VAY-gun, veggin’, veg*n, VEE-gin: no matter how people say it, there’s more variety than they think. Most long term vegans swear they eat a wider selection of food than they did prior to excluding animal products. Often mystifying cashiers with my produce items, I can personally confirm this experience! As vegans, we’ve all heard the question, “But, what do you eat?” usually followed by one or more of the following: “Rabbit food?” “You must be one of those health nuts” “Where do you get your protein?” “Are you one of those spray-painting animal rights activists?” “Seriously, what do you eat?” The answer depends on whom they ask. Vegan diets and lifestyles reach as far and wide as the individuals embracing them, with every combination imaginable. You’ll find below some of the most common faces of vegan.
The Animal Lover: Who doesn’t love animals? I’d venture to say that at least 80% of all vegans hold compassion for non-human friends as the major reason for eschewing meat, dairy, fish, eggs, honey and leather. Somewhere along the way they asked, “If I wouldn’t eat my dog, then how can I eat or wear a pig?” Or cow? Or goose? They stopped drawing a line between “their” pet and other creatures. They realized that they love all animals and they invited this love into all aspects of life. They might adopt stray kitties, rescue animals from the pound, volunteer at Farm Sanctuary, become veterinarians, or find deep connections with animals in the wild. Famous animal lovers include: Albert Einstein, Thomas Edison, and Jennifer McCann (The Vegan Lunchbox).
Animal Rights Activists: These people love animals, but they demonstrate that love through more aggressive, public action. They write letters to editors and representatives, picket restaurants that buy factory farmed animals, and expose pharmaceutical companies that engage in torturous animal testing. Some activists risk imprisonment for illegally infiltrating labs and farms, so they can film shocking footage later distributed by groups like People for the Ethical Treatment of Animals (PETA). Others use celebrity status to garner attention. And yes, some activists do spray red paint on fur coats in order to remind wearers of unnecessary bloodshed in the name of fashion. Famous animal rights activists include: Alicia Silverstone, Pamela Anderson, Leonardo da Vinci, Pythagoras, Abraham Lincoln, and George Bernard Shaw.
Environmentalists: The term tree-hugger isn’t so far off: economists estimate that one extra acre of trees survives each year when someone embraces a vegan diet. “Food grown directly for human consumption occupies 60 million acres. Food grown to feed livestock occupies 1.2 billion acres.” “It takes 16 pounds of grain and 2,500 gallons of water to produce 1 pound of meat. Yet 16 people can be fed on the grain it takes to produce that pound of meat. Growing that amount of grain requires only 250 gallons of water. Countries such as Ethiopia and some Central American countries use their farmland to supply the United States with cheap burgers instead of growing healthful grain foods for their own starving people. Every 2 seconds, a child starves to death somewhere in the world” (Robertson, Robin. Vegan Planet, The Harvard Common Press: 2003, p. 98). These and other statistics urge conservationists to follow a strict vegetarian diet. The most famous environmentalist vegan is John Robbins, author of Diet for a Small America.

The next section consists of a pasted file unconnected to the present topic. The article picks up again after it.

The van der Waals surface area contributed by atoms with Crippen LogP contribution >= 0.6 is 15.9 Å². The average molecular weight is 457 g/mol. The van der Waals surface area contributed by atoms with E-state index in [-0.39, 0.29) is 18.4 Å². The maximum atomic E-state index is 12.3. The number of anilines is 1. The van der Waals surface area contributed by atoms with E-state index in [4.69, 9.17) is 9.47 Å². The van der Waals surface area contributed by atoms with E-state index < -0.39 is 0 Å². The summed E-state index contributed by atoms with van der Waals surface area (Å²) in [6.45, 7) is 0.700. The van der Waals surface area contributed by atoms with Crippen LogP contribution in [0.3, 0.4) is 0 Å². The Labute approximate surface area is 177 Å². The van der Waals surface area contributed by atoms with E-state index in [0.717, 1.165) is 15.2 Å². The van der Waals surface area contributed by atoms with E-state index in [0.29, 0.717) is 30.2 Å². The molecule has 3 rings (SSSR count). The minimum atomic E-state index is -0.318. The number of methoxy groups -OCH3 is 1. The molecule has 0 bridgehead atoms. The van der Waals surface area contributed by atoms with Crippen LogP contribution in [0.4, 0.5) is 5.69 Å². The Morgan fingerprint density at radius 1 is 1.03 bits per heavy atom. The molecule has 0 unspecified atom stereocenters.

The Health Nut: OK, some stereotypes offer a tiny whole grain of truth! This group loves how vegan food makes them look and/or feel. Nutritionally, they recognize the superiority of plant protein, and they get all the protein they need, thank you very much. They might follow a particular diet like Raw Foods or Macrobiotics (featured later), or they might just veganize whatever trendy diet hits the mainstream. I’ve actually read food diaries from vegan South Beach-ers, and I’ve seen smoothie directions to stay in the vegan “Zone.” Think strong. Think energetic. Think beautiful. Think extra special ordering. Famous health nuts include: Robert Cheeke (a.k.a. “the world’s most recognized vegan body builder”), Marie Oser (VegTV), Woody Harrelson, and Tracy Bingham (Baywatch).
Hipster Vegans: These folks are cool. They have that certain something that screams for attention-“in your face” like activists, but in a scene-stealing kind of way. The punk community features a lot of hipster vegans, as does Hollywood. Just because these chaps and gals got style, don’t mean they ain’t serious. They just know how to push the envelope in creative ways, wearing hairstyles or tattoos that demand a conversation, T-shirts emblazoned with “Beef: It’s what’s rotting in your colon,” creating lasting artwork or screenplays, or hosting a “Fashion with Compassion” lingerie show. In the hipster hall of fame: The Vegan Vixens, Pink, and of course, Herbivore Magazine’s “coolest vegan alive,” Sarah Kramer.